Literature, God, and Creation

I found this quote in C. S. Lewis book Miracles. Remember that Lewis began life as an atheist, then became a Christian while he was a tenured professor of early literature at the best universities in England, Oxford and Cambridge. Read it a minute and let it sink in:

“I do not maintain that God’s creation of Nature can be proved as rigorously as God’s existence, but it seems to me overwhelmingly probable, so probable that no one who approached the question with an open mind would very seriously entertain any other hypothesis. In fact one seldom meets people who have grasped the existence of a supernatural God and yet deny that He is the creator. All the evidence we have points in that direction, and difficulties spring up on every side if we try to believe otherwise. No philosophical theory which I have yet come across is a radical improvement on the words of Genesis, that ‘In the beginning God made the Heaven and Earth.’ I say ‘radical’ improvement, because the story in Genesis–as St. Jerome said long ago–is told in the manner ‘of a popular poet,’ or as we should say, in the form of a folk tale. But if you compare it with the creation legends of other peoples–with all these delightful absurdities in which giants to be cut up and floods to be dried up are made to exist before Creation–the depth and originality of this Hebrew folk tale will soon be apparent. The idea of creation in the rigorous sense of the word there is fully grasped.”

Now part of me cringes at the idea of calling Genesis a folk tale, but we must look at the larger significance of Lewis’ statement here. Here we have one of the best scholars in the field of literature, who had also studied philosophy, telling us that the story in Genesis is radically different than all other creation literature from other cultures. In our day, the popular sentiment is that the Genesis account of creation is one more in a long line of other ancient myths, to be discounted along with Paul Bunyan and Babe the giant ox. Well don’t argue with me, argue with Lewis. The first lesson of Lewis’ statement here is that we cannot simply wave away God and His creation with a wave of the hand, as we would wave away a bad waiter in an otherwise good restaurant. Lewis does not give us that option, for if he knew anything, he knew the ancient literature, that was his job. And he didn’t have the benefits of television to waste away his time. Instead, he spent the hours reading, so at a minimum he knew of what he spoke. He speaks of the Genesis account as deep and original, which it is indeed.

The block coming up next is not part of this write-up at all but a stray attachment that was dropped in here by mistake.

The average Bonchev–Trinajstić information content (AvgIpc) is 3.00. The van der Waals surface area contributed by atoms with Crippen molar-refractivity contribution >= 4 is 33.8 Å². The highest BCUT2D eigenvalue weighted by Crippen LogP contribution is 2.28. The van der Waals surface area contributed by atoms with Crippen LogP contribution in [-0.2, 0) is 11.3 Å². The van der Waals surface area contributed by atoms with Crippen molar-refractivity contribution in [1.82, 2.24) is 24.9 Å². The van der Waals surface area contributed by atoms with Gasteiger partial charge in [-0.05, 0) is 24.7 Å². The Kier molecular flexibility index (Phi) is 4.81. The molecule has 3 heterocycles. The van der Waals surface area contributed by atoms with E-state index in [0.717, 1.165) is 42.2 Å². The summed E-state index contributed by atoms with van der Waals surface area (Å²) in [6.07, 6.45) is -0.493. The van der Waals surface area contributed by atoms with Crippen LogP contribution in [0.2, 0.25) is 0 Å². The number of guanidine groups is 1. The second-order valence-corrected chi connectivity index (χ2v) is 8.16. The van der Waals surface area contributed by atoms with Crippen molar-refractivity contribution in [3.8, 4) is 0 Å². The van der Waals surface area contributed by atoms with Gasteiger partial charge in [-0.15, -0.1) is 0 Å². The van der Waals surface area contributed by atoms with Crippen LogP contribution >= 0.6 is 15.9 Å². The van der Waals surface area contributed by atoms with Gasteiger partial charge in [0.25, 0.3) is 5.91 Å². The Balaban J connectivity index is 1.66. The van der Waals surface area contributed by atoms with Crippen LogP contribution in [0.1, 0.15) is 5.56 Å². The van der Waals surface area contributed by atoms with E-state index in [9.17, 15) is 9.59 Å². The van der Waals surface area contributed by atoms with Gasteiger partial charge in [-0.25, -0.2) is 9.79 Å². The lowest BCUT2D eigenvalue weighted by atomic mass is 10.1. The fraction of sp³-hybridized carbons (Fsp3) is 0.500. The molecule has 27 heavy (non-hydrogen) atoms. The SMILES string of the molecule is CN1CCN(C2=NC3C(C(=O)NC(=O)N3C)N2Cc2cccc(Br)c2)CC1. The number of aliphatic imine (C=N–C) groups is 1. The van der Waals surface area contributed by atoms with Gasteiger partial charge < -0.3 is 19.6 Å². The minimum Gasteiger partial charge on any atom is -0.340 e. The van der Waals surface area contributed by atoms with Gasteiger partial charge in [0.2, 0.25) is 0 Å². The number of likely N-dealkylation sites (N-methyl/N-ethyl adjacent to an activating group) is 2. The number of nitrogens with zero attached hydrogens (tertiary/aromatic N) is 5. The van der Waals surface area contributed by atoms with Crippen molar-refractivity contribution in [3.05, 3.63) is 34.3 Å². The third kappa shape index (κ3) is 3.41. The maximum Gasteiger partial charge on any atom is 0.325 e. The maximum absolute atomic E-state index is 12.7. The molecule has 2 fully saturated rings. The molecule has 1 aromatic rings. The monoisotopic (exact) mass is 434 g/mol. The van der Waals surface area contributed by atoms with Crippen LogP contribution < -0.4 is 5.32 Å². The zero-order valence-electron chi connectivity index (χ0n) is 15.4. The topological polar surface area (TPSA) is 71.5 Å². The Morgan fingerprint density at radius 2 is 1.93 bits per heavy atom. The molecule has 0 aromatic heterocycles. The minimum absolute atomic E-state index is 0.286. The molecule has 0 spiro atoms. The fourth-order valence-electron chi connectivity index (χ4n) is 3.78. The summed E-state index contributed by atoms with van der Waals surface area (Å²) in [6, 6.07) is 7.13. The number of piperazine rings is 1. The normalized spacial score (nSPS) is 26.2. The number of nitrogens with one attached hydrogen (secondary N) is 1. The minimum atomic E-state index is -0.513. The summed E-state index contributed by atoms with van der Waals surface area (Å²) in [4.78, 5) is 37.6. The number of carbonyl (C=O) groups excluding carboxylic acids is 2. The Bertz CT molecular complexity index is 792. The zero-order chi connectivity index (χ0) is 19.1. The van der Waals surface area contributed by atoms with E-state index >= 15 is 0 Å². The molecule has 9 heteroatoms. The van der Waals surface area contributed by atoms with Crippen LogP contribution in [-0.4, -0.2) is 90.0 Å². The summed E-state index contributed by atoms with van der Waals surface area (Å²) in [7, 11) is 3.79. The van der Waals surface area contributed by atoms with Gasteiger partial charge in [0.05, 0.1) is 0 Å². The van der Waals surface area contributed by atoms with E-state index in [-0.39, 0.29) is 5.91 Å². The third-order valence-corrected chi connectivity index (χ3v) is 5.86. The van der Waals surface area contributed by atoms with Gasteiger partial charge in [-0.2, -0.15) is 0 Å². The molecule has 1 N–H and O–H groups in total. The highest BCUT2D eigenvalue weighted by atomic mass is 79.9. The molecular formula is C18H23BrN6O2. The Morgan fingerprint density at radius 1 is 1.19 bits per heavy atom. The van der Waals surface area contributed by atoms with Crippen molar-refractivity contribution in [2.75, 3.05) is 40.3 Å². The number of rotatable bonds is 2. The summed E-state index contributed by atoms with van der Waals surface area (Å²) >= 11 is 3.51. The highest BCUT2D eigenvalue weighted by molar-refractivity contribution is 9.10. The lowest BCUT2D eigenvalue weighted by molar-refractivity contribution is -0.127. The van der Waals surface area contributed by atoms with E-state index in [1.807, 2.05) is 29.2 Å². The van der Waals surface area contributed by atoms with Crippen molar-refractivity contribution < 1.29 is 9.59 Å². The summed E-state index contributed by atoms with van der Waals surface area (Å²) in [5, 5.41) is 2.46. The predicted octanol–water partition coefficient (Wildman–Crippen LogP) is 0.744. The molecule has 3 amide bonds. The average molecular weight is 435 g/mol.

Secondly, Lewis says that he seldom has met anyone who admits that God exists and then has trouble with God being creator. For if we really admit to ourselves what we know deep inside, that God does exist, then all these other issues will eventually resolve themselves. And we have here one of the greatest minds in the 20th century telling us that God’s existence is rigorously provable. And we know that this is so……I periodically mention a few of them here on this blog.

Third, notice Lewis’ statement about approaching God and His creation with an open mind.  I know this is hard to do, but won’t you give it a shot?  I challenge you to simply approach the bible with an open mind, and read it for what it claims to be, a statement from God to us.

And for those of our conservative brothers who still cringe at the use of the word “folk tale” alongside Genesis, we must admit that the first two chapters of that book are not technical accounts. They are indeed summaries. Perhaps “popular poet” is closer to the truth.  I don’t like that part of Lewis statement any more than you do. But at the very least we must recognize the importance of his larger statement, for Lewis was a top-tier scholar of ancient literature telling us that the Bible is very different than all other ancient myths.

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About humblesmith

Christian Apologist & Philosopher
This entry was posted in Apologetics, Bible, Skepticism. Bookmark the permalink.

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